Samantha Smylie

State Education Reporter, Chalkbeat Chicago

Samantha Smylie is currently the State Education Reporter for Chalkbeat Chicago. Before joining Chalkbeat’s team, she worked at the Hyde Park Herald covering housing, education, retail and development in the Kenwood-Hyde Park neighborhoods on the city’s south-east side. She was a reporter fellow for City Bureau and participated in Propublica’s Data Institute. She had bylines in Block Club Chicago, the Chicago Reader and South Side Weekly.

At a Senate committee hearing, lawmakers hear conflicting views on when they should approve district boundaries.
The district said it will begin to mail out checks of up to $500 this week. Parents can pick up checks from their child’s school.
Officials said about 40% of kindergarten through second grade students were at or above grade level by May, up from 9% in September. They declined to share school-level data or any information about how students fared on early math assessments
Chicago’s office that manages special education hasn’t had a chief since June. Now the board of education is searching for the next department head and asking the public for its input on who the next chief should be.
Illinois Action for Children’s report on child care in Cook County found that federal emergency relief funds allowed many providers to keep their doors open. However, families still face barriers to get affordable care.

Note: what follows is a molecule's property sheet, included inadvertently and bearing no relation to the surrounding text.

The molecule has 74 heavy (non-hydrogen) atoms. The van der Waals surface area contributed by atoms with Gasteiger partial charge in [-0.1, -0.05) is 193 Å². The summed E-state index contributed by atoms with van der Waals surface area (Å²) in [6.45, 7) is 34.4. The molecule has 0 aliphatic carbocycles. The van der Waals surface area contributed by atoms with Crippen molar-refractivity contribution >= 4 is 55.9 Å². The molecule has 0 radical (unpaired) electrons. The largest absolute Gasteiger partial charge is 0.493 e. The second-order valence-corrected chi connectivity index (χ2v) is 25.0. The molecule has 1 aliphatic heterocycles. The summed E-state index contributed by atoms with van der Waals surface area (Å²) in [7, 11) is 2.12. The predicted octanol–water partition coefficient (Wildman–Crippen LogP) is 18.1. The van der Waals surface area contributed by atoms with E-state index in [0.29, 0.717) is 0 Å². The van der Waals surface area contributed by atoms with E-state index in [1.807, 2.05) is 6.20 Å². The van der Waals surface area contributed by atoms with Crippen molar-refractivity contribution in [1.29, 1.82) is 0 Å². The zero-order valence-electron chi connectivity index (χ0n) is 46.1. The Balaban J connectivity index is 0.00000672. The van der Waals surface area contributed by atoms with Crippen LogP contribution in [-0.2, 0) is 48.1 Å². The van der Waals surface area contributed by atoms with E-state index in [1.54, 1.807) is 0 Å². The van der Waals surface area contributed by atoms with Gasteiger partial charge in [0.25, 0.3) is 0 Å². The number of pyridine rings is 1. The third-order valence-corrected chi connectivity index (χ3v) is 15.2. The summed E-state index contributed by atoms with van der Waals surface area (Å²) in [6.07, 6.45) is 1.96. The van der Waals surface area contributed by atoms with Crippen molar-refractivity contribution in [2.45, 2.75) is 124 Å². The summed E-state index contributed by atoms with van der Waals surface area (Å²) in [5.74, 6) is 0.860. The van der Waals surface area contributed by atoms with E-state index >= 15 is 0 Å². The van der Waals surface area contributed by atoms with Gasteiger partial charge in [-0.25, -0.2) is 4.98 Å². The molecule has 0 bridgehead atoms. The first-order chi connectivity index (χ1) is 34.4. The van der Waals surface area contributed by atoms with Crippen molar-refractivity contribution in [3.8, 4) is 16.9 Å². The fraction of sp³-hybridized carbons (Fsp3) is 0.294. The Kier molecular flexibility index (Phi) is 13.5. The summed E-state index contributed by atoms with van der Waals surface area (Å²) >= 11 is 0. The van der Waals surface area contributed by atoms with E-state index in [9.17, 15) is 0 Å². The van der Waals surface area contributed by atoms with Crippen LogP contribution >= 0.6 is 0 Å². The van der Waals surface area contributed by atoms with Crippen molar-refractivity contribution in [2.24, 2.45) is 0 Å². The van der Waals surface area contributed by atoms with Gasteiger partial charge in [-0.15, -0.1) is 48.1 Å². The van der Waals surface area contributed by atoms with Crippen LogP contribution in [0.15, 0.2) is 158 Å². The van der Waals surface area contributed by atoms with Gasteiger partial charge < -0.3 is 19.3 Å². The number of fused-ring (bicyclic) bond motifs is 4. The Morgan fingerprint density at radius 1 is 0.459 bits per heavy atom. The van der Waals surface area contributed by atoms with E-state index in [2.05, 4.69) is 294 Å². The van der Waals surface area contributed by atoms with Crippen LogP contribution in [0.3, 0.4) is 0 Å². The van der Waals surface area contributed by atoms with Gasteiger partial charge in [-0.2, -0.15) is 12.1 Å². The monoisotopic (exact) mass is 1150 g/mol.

The Parent Mentor Program started in Chicago in 1995. After 28 years, the program has expanded to over 2,000 parents at almost 230 schools around the state. On Friday, the program kicked off the new school year welcoming parent mentors back to the classroom at a celebration at Harry S. Truman Community College.
Illinois lawmakers and school officials want the state to increase funding for school meals to provide meals for all students regardless of income.
The Illinois State Board of Education has issued several warnings to Chicago Public Schools to comply with state law governing restraint and timeout. Chicago said that it is in compliance as of Monday.
As roughly 320,000 students went back to class across Chicago, the district faces a number of challenges for the new school year.
The Illinois Early Childhood Access Consortium for Equity report found that about an additional 500 students who already work in early childhood education enrolled in college.
While COVID-19 testing and vaccinations are widely available, contracting the virus is still a concern for students — especially for those who are medically fragile
Due to a drop in low-income student enrollment and an increase in local property values, the district could continue to get a smaller share of new state dollars.
Teachers discuss their first day-of-school memories, favorite supplies, and what they are looking forward to this school year.
With only half of the 1,300 drivers needed to transport students who require bus service, Chicago said it will instead prioritize transportation for students with disabilities and those experiencing homelessness.